Warning: This story deals with disturbing subject matter that may upset and trigger some readers. Discretion is advised.
Williams Lake Mayor Walt Cobb wasted no time at a special meeting of council Tuesday, using his opening remarks to address a post he shared on Facebook suggesting there is an “other side” to residential schools.
As reported by the Williams Lake Tribune, the post claimed that “most of the older generation that did suffer are long dead and gone or have forgiven, and it seems to me that many of the new generations just want to be victims and feel the money would solve their pain.”
At Tuesday’s special meeting Cobb offered an apology, explaining his post should not be interpreted as an official position or one shared by the rest of the city council.
“I want to state up front that I have never supported the concept of residential schools as I learned of the heartbreak that was inflicted on many First Nations communities,” he said.
“I never intended to offend or make light of the residential schools, and for those I offended I apologize and I am seriously sorry — very, very sorry.”
However, Cobb later suggested that he may also be a victim of the situation.
“As the article shared was on my personal page, and not my mayor’s page, it is my opinion that Williams Lake First Nation’s letter is a personal attack on me, myself”, he continued. “And I have no idea what the agenda might be.”
The open letter Cobb referred to from the First Nation strongly condemned his post and called on him to resign.
Former B.C. residential school site to be searched
Cobb also noted that he only shared the article in question and did not say he endorsed its ideas, before adding, “I thought we had an agreement that when issues like that arose, or concerns, that we would not use the media as an avenue for discussion.”
His statement was not well received by Williams Lake councillors or Indigenous leaders attending council.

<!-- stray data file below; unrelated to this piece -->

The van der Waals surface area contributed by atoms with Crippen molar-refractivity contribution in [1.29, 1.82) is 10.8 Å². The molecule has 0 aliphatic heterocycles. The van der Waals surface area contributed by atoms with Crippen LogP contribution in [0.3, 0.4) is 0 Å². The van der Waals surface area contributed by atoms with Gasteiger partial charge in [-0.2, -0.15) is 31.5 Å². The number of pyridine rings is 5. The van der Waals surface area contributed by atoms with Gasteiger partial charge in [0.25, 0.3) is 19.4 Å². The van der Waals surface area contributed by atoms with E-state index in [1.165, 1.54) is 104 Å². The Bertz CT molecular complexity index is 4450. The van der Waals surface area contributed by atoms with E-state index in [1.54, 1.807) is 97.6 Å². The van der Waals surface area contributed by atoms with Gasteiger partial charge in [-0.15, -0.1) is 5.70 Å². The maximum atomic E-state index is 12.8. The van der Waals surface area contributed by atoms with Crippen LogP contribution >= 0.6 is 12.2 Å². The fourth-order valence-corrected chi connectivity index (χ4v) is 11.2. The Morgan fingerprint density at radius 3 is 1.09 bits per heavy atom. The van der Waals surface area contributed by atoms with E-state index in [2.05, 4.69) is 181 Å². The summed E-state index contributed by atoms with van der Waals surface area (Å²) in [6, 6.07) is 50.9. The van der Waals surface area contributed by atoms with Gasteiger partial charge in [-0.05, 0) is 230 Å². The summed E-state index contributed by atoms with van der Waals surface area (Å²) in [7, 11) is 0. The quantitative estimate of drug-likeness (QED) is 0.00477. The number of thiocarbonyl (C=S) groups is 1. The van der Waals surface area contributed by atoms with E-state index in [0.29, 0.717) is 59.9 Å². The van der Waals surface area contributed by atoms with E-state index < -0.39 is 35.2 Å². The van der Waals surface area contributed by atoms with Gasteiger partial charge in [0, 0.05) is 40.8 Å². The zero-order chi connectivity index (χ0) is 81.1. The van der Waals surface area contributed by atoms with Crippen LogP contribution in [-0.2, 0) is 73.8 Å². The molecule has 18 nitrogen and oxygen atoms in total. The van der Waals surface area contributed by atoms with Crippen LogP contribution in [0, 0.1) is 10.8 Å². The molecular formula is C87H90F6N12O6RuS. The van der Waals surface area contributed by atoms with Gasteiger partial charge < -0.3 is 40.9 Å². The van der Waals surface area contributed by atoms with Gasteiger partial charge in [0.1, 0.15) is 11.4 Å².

Councillor Jason Ryll could be heard sighing and seen holding his head in his hands as the mayor spoke about never giving any indication he supported the ideas in the article.
“Be better,” said Ryll when given a chance to respond.
“Join me in taking some cultural awareness training. Think before you speak. Take a social media workshop. Have a little tact, man. And if you can’t or won’t do better then I suggest you revisit your decision to run for office again.”
Councillor Craig Smith, who is also the CEO of a local First Nations Band, became emotional when given the chance to address the mayor.
“I stand in solidarity with my Indigenous friends and colleagues in their truth and denounce all the comments spoken, writen or forward by the mayor,” he said.
“I’ve worked very hard as a councillor to move down a path of reconciliation and it saddens me that this is where we’re at. If things don’t change, I’m not sure that I can continue to be a part of this council.”
But the longest and most heartfelt response to the mayor came from former Esk’etemc First Nation Chief Charlene Belleau, who is also an official liaison between the B.C. government and First Nations on residential school sites.
She talked about crying on her whole drive to the meeting and how the mayor’s post caused her to question how far relations have really come between First Nations and city councils.
“I feel hurt, I feel violated as a matriarch coming from our communities,” said Belleau.
“As a mayor you are responsible for your leadership, to your council. I demand your resignation effective immediately. You have a responsibility to work in the best interests of the city. In my view, you’ve abused your position as a mayor”
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Cobb never directly addressed the calls for him to resign from Belleau and the Williams Lake First Nation.
The discussion ended with an Aboriginal peace song, at Belleau’s request.
The St. Joseph’s Mission Residential School in Williams Lake operated from 1886 to 1981 and has since been demolished.
In June, Williams Lake First Nation launched a search of its grounds for unmarked burial sites using ground-penetrating radar.
The Indian Residential Schools Crisis Line (1-866-925-4419) is available 24 hours a day for anyone experiencing pain or distress as a result of their residential school experience.
–With files from Elizabeth McSheffrey
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